He then set up his first restaurant, the self-titled Restaurant Andrew Fairlie at the Gleneagles Hotel, in 2001. Both his head chef Stevie McLaughlin and general manager Dale Dewsbury came with Fairlie when he transitioned from One Devonshire Gardens to Restaurant Andrew Fairlie. A year after opening, the restaurant was awarded a Michelin star. A second star was added in 2006.
In 2002, Hotels magazine voted Restaurant Andrew Fairlie one of the world’s top ten hotel restaurants. In the same year he became the inaugural Scottish Chef of the Year. During the G8 Summit 2005 he cooked for the Queen and 44 of the world’s leaders. In 2006, he was AA Chef’s Chef of the Year. He was named a Relais & Chateaux Grand Chef du Monde in 2011, one of just seven in the UK. In 2012 Restaurant Andrew Fairlie topped the Sunday Times Food List of the top 100 UK restaurants.
Andrew lost his battle against cancer and sadly died aged 55. He is credited with leading the transformation of Scotland’s culinary scene and inspiring a generation of chefs to follow in his footsteps.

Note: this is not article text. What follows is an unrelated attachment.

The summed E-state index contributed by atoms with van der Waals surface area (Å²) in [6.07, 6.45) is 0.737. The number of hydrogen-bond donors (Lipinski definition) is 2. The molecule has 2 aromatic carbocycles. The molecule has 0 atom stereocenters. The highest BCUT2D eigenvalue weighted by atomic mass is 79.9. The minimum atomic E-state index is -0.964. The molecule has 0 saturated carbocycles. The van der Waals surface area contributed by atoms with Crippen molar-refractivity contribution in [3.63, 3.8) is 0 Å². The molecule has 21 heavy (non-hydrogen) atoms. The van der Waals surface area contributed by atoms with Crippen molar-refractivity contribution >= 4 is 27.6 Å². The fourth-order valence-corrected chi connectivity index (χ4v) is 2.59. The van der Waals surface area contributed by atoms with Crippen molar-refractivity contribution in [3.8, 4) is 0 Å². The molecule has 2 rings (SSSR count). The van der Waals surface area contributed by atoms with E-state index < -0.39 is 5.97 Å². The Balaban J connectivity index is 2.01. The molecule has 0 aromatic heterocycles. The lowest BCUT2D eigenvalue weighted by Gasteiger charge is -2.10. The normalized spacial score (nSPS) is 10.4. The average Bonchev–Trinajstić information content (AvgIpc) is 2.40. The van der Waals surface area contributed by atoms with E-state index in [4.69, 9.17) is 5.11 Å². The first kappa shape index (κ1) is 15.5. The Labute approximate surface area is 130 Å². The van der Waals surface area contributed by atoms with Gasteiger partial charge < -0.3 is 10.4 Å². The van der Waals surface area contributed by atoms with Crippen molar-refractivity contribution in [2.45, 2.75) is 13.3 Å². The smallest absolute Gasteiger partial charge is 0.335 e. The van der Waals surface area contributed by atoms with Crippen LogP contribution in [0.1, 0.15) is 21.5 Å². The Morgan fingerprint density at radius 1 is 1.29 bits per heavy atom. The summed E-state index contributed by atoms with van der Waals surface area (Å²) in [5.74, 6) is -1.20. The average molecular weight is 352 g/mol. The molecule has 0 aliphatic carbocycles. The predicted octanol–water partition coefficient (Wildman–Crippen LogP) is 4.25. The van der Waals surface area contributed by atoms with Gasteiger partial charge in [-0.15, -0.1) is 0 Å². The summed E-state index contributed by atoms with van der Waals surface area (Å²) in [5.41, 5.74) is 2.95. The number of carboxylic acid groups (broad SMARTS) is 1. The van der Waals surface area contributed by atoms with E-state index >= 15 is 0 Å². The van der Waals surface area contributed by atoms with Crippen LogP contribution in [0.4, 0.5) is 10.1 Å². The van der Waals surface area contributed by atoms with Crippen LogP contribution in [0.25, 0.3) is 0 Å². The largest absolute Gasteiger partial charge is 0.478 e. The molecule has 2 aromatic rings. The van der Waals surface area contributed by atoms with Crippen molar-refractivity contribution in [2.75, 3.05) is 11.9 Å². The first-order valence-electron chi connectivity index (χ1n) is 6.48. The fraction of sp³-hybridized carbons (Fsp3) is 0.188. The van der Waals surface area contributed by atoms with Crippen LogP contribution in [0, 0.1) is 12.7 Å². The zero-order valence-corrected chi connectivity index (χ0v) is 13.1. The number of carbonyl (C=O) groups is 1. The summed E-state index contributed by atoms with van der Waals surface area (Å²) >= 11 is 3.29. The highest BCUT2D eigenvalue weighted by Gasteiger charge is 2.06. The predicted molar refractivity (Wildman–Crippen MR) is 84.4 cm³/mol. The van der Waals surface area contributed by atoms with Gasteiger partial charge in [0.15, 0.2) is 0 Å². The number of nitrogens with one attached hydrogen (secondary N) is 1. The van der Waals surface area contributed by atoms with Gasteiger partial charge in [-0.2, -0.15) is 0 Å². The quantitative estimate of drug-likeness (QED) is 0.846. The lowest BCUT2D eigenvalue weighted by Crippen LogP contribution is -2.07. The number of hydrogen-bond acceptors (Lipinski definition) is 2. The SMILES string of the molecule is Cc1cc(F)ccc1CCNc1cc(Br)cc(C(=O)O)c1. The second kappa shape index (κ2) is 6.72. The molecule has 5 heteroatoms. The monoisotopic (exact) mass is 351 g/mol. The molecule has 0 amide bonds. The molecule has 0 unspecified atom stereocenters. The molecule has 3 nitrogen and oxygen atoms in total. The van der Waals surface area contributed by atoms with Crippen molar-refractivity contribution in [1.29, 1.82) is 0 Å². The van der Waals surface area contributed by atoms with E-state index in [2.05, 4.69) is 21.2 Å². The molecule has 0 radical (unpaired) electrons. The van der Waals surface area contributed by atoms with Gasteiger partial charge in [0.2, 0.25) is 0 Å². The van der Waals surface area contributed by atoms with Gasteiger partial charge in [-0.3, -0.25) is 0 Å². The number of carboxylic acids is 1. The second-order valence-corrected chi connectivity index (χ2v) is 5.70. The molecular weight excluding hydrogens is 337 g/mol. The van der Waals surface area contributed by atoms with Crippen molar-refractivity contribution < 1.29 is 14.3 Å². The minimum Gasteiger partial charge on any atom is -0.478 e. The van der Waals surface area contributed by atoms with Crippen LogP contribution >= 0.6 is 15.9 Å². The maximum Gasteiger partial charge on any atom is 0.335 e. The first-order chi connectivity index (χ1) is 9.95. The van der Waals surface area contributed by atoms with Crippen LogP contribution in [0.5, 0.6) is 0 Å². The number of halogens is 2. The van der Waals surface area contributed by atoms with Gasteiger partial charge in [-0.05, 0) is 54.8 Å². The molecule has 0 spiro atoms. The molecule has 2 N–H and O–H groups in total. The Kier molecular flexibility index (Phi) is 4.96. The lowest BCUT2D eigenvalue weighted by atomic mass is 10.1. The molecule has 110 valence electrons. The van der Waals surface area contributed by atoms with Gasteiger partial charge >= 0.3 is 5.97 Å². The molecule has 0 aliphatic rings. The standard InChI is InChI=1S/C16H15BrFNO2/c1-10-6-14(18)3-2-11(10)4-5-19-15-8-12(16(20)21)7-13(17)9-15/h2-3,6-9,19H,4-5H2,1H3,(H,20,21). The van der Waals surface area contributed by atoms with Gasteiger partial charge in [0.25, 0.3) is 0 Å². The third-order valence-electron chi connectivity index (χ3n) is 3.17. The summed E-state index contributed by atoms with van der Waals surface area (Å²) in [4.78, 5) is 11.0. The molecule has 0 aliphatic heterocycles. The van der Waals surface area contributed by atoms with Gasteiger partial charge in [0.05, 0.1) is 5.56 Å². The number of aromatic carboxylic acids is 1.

Head Chef – Stephen McLaughlin started as Commis Chef at One Devonshire Gardens in 1993, rising through the ranks to junior Sous Chef. He left when with Andrew to set up Restaurant Andrew Fairlie in 2001. Maintaining the extremely high standards of cuisine at Andrew Fairlie, he has also retained the 2 Michelin stars.
The restaurant is the proud owner of a duck press, similar to that at The Ritz, London, and The Waterside Inn. Sadly, it isn’t in use:
A selection of rare single cask malts:
The selection of Armagnacs and Cognacs:
To accompany the introductory snacks, we started with a glass of Larmandier-Bernier, Latitude Champagne NV. This Blanc de Blanc (which means it is made from 100% Chardonnay grapes) scores 4.1 / 5 on Vivino. This very impressive champagne has minerals, lemon, apple, brioche, with soft bubbles. A perfect start:
To accompany the poached crab claw, razor clam, cauliflower, grapefruit and Oscietra caviar, we were served a Domaine Zind Humbrecht, Muscat Alsace Grand Cru Goldert, 2015, from Alsace, France. This scores 3.9 / 5 on Vivino. There is some minerality, and its slightly off dry. There are lemons and grapefruit on the nose: